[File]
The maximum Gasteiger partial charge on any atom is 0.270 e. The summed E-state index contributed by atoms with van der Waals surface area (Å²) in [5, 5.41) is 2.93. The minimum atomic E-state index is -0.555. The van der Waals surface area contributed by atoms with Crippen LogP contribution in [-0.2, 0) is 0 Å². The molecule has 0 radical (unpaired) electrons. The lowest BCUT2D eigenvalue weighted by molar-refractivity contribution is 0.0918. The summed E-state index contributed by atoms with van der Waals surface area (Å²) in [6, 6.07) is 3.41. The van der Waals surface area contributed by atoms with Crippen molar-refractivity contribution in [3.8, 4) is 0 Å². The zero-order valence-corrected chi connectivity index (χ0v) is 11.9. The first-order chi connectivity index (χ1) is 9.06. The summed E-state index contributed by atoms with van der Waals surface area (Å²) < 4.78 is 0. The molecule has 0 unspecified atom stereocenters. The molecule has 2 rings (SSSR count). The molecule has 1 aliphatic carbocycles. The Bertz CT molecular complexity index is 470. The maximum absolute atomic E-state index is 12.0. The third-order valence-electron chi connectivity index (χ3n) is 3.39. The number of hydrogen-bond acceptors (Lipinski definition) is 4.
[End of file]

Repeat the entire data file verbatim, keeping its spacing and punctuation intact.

The maximum Gasteiger partial charge on any atom is 0.270 e. The summed E-state index contributed by atoms with van der Waals surface area (Å²) in [5, 5.41) is 2.93. The minimum atomic E-state index is -0.555. The van der Waals surface area contributed by atoms with Crippen LogP contribution in [-0.2, 0) is 0 Å². The molecule has 0 radical (unpaired) electrons. The lowest BCUT2D eigenvalue weighted by molar-refractivity contribution is 0.0918. The summed E-state index contributed by atoms with van der Waals surface area (Å²) in [6, 6.07) is 3.41. The van der Waals surface area contributed by atoms with Crippen molar-refractivity contribution in [3.8, 4) is 0 Å². The zero-order valence-corrected chi connectivity index (χ0v) is 11.9. The first-order chi connectivity index (χ1) is 9.06. The summed E-state index contributed by atoms with van der Waals surface area (Å²) < 4.78 is 0. The molecule has 0 unspecified atom stereocenters. The molecule has 2 rings (SSSR count). The molecule has 1 aliphatic carbocycles. The Bertz CT molecular complexity index is 470. The maximum absolute atomic E-state index is 12.0. The third-order valence-electron chi connectivity index (χ3n) is 3.39. The number of hydrogen-bond acceptors (Lipinski definition) is 4.